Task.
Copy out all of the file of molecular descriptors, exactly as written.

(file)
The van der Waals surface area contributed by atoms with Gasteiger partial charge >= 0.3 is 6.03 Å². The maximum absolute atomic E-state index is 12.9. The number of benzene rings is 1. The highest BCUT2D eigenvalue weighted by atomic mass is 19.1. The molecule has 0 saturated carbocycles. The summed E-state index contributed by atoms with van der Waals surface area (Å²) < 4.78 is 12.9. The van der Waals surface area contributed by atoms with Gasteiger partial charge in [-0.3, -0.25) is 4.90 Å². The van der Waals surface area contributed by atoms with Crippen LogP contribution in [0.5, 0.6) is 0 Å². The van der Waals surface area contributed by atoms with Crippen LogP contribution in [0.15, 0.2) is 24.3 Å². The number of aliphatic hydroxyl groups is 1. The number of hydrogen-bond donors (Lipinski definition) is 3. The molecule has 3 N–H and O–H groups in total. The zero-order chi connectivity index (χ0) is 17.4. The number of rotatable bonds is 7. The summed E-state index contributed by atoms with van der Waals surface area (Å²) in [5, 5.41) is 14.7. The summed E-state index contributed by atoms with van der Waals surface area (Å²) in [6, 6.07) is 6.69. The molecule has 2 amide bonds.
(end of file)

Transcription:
The van der Waals surface area contributed by atoms with Gasteiger partial charge >= 0.3 is 6.03 Å². The maximum absolute atomic E-state index is 12.9. The number of benzene rings is 1. The highest BCUT2D eigenvalue weighted by atomic mass is 19.1. The molecule has 0 saturated carbocycles. The summed E-state index contributed by atoms with van der Waals surface area (Å²) < 4.78 is 12.9. The van der Waals surface area contributed by atoms with Gasteiger partial charge in [-0.3, -0.25) is 4.90 Å². The van der Waals surface area contributed by atoms with Crippen LogP contribution in [0.5, 0.6) is 0 Å². The van der Waals surface area contributed by atoms with Crippen LogP contribution in [0.15, 0.2) is 24.3 Å². The number of aliphatic hydroxyl groups is 1. The number of hydrogen-bond donors (Lipinski definition) is 3. The molecule has 3 N–H and O–H groups in total. The zero-order chi connectivity index (χ0) is 17.4. The number of rotatable bonds is 7. The summed E-state index contributed by atoms with van der Waals surface area (Å²) in [5, 5.41) is 14.7. The summed E-state index contributed by atoms with van der Waals surface area (Å²) in [6, 6.07) is 6.69. The molecule has 2 amide bonds.